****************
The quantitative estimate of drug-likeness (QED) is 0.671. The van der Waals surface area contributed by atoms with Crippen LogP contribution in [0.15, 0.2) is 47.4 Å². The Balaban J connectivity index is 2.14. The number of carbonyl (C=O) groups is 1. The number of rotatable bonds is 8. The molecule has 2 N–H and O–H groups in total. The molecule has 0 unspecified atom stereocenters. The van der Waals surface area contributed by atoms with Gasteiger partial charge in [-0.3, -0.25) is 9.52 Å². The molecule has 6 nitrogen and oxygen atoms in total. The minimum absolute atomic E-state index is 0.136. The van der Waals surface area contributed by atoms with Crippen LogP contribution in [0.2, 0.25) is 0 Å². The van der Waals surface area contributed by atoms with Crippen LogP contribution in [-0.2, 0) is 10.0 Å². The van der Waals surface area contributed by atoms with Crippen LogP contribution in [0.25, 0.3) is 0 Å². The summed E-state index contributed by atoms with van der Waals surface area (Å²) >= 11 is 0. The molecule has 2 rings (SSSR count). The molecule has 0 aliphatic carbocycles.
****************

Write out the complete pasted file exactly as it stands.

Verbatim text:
The quantitative estimate of drug-likeness (QED) is 0.671. The van der Waals surface area contributed by atoms with Crippen LogP contribution in [0.15, 0.2) is 47.4 Å². The Balaban J connectivity index is 2.14. The number of carbonyl (C=O) groups is 1. The number of rotatable bonds is 8. The molecule has 2 N–H and O–H groups in total. The molecule has 0 unspecified atom stereocenters. The van der Waals surface area contributed by atoms with Gasteiger partial charge in [-0.3, -0.25) is 9.52 Å². The molecule has 6 nitrogen and oxygen atoms in total. The minimum absolute atomic E-state index is 0.136. The van der Waals surface area contributed by atoms with Crippen LogP contribution in [0.2, 0.25) is 0 Å². The van der Waals surface area contributed by atoms with Crippen LogP contribution in [-0.2, 0) is 10.0 Å². The van der Waals surface area contributed by atoms with Crippen LogP contribution in [0.25, 0.3) is 0 Å². The summed E-state index contributed by atoms with van der Waals surface area (Å²) >= 11 is 0. The molecule has 2 rings (SSSR count). The molecule has 0 aliphatic carbocycles.